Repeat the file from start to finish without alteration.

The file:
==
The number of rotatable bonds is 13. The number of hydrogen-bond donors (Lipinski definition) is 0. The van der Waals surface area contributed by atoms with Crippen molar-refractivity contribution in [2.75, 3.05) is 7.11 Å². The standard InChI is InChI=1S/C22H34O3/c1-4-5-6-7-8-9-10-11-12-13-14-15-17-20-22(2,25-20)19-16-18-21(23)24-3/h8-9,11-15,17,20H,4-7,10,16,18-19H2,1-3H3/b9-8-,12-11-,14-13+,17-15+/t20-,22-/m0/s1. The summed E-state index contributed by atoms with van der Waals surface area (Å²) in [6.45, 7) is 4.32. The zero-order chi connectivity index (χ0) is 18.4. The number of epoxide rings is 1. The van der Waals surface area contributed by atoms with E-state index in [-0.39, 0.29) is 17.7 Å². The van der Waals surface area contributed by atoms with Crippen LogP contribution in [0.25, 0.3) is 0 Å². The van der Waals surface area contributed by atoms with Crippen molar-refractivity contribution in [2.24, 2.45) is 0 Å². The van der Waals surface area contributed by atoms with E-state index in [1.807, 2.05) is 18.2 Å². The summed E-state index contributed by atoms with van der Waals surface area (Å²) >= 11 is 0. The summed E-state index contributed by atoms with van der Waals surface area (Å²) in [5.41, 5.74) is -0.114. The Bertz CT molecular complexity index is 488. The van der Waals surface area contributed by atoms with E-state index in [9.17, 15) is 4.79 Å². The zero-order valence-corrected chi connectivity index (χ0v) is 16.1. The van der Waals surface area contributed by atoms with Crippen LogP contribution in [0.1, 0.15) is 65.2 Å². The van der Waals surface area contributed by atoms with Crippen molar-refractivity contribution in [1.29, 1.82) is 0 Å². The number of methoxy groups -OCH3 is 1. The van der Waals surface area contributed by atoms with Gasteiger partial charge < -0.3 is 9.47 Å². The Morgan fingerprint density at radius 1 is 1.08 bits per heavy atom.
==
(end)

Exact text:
The number of rotatable bonds is 13. The number of hydrogen-bond donors (Lipinski definition) is 0. The van der Waals surface area contributed by atoms with Crippen molar-refractivity contribution in [2.75, 3.05) is 7.11 Å². The standard InChI is InChI=1S/C22H34O3/c1-4-5-6-7-8-9-10-11-12-13-14-15-17-20-22(2,25-20)19-16-18-21(23)24-3/h8-9,11-15,17,20H,4-7,10,16,18-19H2,1-3H3/b9-8-,12-11-,14-13+,17-15+/t20-,22-/m0/s1. The summed E-state index contributed by atoms with van der Waals surface area (Å²) in [6.45, 7) is 4.32. The zero-order chi connectivity index (χ0) is 18.4. The number of epoxide rings is 1. The van der Waals surface area contributed by atoms with E-state index in [-0.39, 0.29) is 17.7 Å². The van der Waals surface area contributed by atoms with Crippen LogP contribution in [0.25, 0.3) is 0 Å². The van der Waals surface area contributed by atoms with Crippen molar-refractivity contribution in [2.24, 2.45) is 0 Å². The van der Waals surface area contributed by atoms with E-state index in [1.807, 2.05) is 18.2 Å². The summed E-state index contributed by atoms with van der Waals surface area (Å²) >= 11 is 0. The summed E-state index contributed by atoms with van der Waals surface area (Å²) in [5.41, 5.74) is -0.114. The Bertz CT molecular complexity index is 488. The van der Waals surface area contributed by atoms with E-state index in [9.17, 15) is 4.79 Å². The zero-order valence-corrected chi connectivity index (χ0v) is 16.1. The van der Waals surface area contributed by atoms with Crippen LogP contribution in [0.1, 0.15) is 65.2 Å². The van der Waals surface area contributed by atoms with Crippen molar-refractivity contribution in [1.29, 1.82) is 0 Å². The number of methoxy groups -OCH3 is 1. The van der Waals surface area contributed by atoms with Gasteiger partial charge < -0.3 is 9.47 Å². The Morgan fingerprint density at radius 1 is 1.08 bits per heavy atom.